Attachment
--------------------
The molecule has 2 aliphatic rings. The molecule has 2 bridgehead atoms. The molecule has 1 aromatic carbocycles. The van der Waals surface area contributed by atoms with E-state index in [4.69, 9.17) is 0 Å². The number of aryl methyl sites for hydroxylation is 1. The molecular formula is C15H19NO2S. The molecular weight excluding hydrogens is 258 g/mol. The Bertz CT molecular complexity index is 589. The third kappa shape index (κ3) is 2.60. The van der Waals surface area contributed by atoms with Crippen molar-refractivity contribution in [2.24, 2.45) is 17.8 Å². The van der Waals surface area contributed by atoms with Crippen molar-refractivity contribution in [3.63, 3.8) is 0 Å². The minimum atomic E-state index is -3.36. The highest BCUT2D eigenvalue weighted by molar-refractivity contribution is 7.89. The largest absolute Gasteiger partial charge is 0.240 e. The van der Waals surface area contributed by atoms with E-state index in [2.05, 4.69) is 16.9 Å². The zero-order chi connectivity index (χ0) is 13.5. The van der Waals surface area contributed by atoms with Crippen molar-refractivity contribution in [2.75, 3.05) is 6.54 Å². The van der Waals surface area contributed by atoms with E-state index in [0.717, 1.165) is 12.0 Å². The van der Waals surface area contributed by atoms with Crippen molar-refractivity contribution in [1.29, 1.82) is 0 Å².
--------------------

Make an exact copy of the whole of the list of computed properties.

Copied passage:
The molecule has 2 aliphatic rings. The molecule has 2 bridgehead atoms. The molecule has 1 aromatic carbocycles. The van der Waals surface area contributed by atoms with E-state index in [4.69, 9.17) is 0 Å². The number of aryl methyl sites for hydroxylation is 1. The molecular formula is C15H19NO2S. The molecular weight excluding hydrogens is 258 g/mol. The Bertz CT molecular complexity index is 589. The third kappa shape index (κ3) is 2.60. The van der Waals surface area contributed by atoms with Crippen molar-refractivity contribution in [2.24, 2.45) is 17.8 Å². The van der Waals surface area contributed by atoms with Crippen molar-refractivity contribution in [3.63, 3.8) is 0 Å². The minimum atomic E-state index is -3.36. The highest BCUT2D eigenvalue weighted by molar-refractivity contribution is 7.89. The largest absolute Gasteiger partial charge is 0.240 e. The van der Waals surface area contributed by atoms with E-state index in [2.05, 4.69) is 16.9 Å². The zero-order chi connectivity index (χ0) is 13.5. The van der Waals surface area contributed by atoms with Crippen molar-refractivity contribution in [2.75, 3.05) is 6.54 Å². The van der Waals surface area contributed by atoms with E-state index in [0.717, 1.165) is 12.0 Å². The van der Waals surface area contributed by atoms with Crippen molar-refractivity contribution in [1.29, 1.82) is 0 Å².